Experiments in Intergroup Discrimination Henri Tajfel PDF – Free download as PDF File .pdf), Text File .txt) or read online for free. Experiments in Intergroup Discriminati. ON. MATRIX by Henri Tajfel. B. MATRIX 3. MATRIX 4. U. Intergroup discrimination is a feature logical causation. In The. Exp eriments in Intergroup Discrimination. Can cliscrimination be trctced to by Flenri Tajfel .. problem lvas to create experimental con- didons that would.
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A web site full of stuff that should be useful. Vasily Kandinsky ‘Composition 8’ Experiments in Intergroup Discrimination. Prejudice is an attitude usually negative toward the member of some group solely on their membership in that group. Prejudice can also bee seen as part of the general process of ethnocentrism.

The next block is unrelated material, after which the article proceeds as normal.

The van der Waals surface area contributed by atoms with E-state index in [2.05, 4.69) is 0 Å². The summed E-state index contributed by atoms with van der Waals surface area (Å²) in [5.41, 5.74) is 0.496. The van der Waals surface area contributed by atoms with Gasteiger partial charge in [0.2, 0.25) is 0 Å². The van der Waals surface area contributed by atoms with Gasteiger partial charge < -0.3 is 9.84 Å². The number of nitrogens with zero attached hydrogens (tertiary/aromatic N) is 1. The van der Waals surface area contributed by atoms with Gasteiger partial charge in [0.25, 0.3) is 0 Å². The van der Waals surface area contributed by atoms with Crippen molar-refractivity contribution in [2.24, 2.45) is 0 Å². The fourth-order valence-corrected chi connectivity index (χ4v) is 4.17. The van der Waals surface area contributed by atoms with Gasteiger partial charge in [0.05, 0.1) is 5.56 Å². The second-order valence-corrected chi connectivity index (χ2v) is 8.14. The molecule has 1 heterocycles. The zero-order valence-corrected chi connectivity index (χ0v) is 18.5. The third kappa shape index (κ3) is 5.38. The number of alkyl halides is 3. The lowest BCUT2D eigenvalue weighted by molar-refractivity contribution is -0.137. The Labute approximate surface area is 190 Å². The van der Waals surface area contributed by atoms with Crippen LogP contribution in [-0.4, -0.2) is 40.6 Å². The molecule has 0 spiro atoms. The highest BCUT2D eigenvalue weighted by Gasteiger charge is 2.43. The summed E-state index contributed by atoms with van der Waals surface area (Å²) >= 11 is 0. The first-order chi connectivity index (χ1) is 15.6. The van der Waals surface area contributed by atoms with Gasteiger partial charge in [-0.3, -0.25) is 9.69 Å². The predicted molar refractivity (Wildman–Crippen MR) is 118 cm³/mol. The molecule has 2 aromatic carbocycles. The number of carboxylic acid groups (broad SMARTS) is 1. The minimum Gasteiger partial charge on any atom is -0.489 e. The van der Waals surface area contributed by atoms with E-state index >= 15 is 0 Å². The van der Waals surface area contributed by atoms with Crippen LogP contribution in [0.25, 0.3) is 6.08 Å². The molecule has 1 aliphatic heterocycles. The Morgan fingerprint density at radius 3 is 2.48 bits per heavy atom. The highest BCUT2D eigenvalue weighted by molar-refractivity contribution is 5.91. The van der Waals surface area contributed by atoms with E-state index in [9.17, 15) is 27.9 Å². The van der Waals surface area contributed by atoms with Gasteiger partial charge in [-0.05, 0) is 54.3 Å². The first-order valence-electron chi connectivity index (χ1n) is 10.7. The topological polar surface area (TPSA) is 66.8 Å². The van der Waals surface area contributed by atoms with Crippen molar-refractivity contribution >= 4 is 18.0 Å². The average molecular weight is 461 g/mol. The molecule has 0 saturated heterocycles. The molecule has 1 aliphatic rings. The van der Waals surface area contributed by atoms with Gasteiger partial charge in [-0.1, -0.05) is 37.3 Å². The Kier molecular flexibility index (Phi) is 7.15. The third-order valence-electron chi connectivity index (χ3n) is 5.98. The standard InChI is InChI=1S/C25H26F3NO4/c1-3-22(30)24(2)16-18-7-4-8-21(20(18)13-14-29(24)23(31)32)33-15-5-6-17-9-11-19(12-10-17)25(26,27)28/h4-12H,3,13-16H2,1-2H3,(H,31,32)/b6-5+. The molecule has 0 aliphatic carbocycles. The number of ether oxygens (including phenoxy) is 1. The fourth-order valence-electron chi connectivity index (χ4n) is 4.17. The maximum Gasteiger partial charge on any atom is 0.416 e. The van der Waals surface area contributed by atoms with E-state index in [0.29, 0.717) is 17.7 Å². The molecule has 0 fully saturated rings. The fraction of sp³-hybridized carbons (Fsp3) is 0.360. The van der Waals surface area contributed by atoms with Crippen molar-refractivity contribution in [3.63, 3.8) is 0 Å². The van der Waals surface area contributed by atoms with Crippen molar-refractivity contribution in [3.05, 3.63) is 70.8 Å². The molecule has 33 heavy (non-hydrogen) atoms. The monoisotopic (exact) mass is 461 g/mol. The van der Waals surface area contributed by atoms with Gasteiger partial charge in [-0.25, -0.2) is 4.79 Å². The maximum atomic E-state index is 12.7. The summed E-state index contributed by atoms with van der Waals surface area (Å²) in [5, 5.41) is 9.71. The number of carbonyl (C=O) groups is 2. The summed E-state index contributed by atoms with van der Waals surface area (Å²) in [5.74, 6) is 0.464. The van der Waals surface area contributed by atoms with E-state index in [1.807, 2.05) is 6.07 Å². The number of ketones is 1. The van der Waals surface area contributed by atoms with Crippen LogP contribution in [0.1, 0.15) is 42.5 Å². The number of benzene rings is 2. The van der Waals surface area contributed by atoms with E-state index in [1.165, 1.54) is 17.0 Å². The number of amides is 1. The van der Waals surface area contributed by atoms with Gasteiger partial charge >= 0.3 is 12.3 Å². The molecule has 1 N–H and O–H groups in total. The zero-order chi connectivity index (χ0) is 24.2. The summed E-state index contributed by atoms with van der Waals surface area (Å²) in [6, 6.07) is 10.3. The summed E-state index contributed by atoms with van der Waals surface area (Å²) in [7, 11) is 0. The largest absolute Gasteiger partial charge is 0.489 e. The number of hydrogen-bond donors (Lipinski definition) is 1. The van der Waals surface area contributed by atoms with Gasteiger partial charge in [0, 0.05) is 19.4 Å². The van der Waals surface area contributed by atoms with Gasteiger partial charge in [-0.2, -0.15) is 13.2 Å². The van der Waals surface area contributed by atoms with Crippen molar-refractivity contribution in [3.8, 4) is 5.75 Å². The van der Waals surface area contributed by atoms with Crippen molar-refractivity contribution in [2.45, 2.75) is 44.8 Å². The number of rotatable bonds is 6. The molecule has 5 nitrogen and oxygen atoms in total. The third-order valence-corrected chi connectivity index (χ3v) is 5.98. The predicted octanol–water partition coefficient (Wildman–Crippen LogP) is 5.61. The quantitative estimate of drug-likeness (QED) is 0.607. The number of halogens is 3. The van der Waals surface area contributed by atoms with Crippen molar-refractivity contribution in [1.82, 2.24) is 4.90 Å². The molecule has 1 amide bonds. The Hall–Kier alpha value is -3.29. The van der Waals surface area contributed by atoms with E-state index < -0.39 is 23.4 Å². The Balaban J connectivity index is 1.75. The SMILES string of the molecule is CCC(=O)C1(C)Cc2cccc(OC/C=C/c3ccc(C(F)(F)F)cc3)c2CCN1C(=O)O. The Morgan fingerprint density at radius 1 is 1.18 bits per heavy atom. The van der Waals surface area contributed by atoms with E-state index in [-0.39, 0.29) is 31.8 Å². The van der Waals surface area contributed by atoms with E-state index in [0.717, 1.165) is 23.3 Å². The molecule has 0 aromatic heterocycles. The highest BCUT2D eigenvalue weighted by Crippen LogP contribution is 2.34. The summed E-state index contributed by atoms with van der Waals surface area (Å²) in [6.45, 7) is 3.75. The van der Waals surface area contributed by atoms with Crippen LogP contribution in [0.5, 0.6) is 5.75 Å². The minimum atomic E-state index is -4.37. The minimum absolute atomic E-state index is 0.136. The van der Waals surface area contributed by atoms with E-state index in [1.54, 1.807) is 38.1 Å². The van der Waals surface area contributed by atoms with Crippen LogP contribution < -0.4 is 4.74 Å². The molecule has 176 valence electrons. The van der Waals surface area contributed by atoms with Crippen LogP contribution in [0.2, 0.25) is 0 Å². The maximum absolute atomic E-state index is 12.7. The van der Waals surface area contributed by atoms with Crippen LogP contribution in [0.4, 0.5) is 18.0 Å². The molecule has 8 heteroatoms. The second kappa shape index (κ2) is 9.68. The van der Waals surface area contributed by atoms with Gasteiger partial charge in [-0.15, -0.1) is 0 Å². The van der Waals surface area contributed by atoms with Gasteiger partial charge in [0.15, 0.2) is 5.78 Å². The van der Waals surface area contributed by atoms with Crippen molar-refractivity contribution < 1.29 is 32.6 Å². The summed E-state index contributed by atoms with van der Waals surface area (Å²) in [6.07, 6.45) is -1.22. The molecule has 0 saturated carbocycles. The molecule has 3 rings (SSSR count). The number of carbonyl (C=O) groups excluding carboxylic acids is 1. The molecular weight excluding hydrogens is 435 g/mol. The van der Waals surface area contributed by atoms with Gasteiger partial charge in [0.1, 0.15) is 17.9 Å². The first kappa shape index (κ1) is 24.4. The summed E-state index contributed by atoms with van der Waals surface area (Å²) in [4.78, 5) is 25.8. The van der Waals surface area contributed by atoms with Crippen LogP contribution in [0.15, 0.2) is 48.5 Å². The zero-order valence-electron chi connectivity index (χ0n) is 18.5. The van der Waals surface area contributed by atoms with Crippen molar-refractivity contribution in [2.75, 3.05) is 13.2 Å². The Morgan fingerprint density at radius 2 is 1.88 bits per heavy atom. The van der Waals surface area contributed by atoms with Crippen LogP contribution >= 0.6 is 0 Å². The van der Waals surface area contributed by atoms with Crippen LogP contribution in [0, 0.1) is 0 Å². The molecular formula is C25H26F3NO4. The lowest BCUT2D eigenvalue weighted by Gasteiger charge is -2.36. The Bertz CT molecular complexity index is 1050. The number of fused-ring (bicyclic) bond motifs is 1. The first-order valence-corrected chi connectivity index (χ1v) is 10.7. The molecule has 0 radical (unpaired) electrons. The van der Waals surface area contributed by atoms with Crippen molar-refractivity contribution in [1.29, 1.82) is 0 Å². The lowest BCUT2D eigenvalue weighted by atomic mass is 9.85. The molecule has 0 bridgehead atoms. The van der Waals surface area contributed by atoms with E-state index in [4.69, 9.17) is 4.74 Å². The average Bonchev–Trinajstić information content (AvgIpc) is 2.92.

Discrimination can be seen as the behavioural expression of prejudice. Psychological theories which attempt to explain the origins of prejudice fall into two major categories. Personality theorieswhich see the source of prejudice as being in the individual and social psychological theorieswhich see prejudice as a result of group membership.
Many social psychological theories argue that society may be much more important than personality types in accounting for prejudice.
Such theories see prejudice as a result of group membership and group interaction. An interesting social psychological approach was demonstrated by Sherif. Sherif believes that prejudice arises out of conflict between two groups.